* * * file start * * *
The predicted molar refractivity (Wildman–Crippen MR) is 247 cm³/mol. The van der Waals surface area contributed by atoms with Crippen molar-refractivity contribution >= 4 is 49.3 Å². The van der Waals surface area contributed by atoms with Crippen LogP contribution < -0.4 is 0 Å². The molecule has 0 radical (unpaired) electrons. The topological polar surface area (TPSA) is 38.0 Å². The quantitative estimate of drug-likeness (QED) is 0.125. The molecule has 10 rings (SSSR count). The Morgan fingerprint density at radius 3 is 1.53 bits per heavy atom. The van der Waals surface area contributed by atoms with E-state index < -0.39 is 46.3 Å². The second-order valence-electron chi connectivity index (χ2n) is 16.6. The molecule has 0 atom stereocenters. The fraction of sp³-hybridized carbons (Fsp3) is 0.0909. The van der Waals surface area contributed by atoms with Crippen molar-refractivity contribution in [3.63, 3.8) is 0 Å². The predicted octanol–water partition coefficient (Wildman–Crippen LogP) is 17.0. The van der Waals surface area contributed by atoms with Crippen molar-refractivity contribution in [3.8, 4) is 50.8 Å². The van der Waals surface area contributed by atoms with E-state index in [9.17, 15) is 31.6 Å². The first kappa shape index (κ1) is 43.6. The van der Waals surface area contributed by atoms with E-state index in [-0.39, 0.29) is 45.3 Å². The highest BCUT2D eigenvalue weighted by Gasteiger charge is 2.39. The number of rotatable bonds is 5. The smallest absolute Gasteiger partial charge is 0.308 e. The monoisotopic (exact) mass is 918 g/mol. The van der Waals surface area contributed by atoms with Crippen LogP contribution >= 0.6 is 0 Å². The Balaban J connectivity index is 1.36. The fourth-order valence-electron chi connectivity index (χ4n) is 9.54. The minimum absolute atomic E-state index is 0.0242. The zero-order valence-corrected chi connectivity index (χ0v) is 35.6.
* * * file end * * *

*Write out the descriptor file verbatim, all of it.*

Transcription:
The predicted molar refractivity (Wildman–Crippen MR) is 247 cm³/mol. The van der Waals surface area contributed by atoms with Crippen molar-refractivity contribution >= 4 is 49.3 Å². The van der Waals surface area contributed by atoms with Crippen LogP contribution < -0.4 is 0 Å². The molecule has 0 radical (unpaired) electrons. The topological polar surface area (TPSA) is 38.0 Å². The quantitative estimate of drug-likeness (QED) is 0.125. The molecule has 10 rings (SSSR count). The Morgan fingerprint density at radius 3 is 1.53 bits per heavy atom. The van der Waals surface area contributed by atoms with E-state index < -0.39 is 46.3 Å². The second-order valence-electron chi connectivity index (χ2n) is 16.6. The molecule has 0 atom stereocenters. The fraction of sp³-hybridized carbons (Fsp3) is 0.0909. The van der Waals surface area contributed by atoms with Crippen molar-refractivity contribution in [3.63, 3.8) is 0 Å². The predicted octanol–water partition coefficient (Wildman–Crippen LogP) is 17.0. The van der Waals surface area contributed by atoms with Crippen molar-refractivity contribution in [3.8, 4) is 50.8 Å². The van der Waals surface area contributed by atoms with E-state index in [9.17, 15) is 31.6 Å². The first kappa shape index (κ1) is 43.6. The van der Waals surface area contributed by atoms with E-state index in [-0.39, 0.29) is 45.3 Å². The highest BCUT2D eigenvalue weighted by Gasteiger charge is 2.39. The number of rotatable bonds is 5. The smallest absolute Gasteiger partial charge is 0.308 e. The monoisotopic (exact) mass is 918 g/mol. The van der Waals surface area contributed by atoms with Crippen LogP contribution >= 0.6 is 0 Å². The Balaban J connectivity index is 1.36. The fourth-order valence-electron chi connectivity index (χ4n) is 9.54. The minimum absolute atomic E-state index is 0.0242. The zero-order valence-corrected chi connectivity index (χ0v) is 35.6.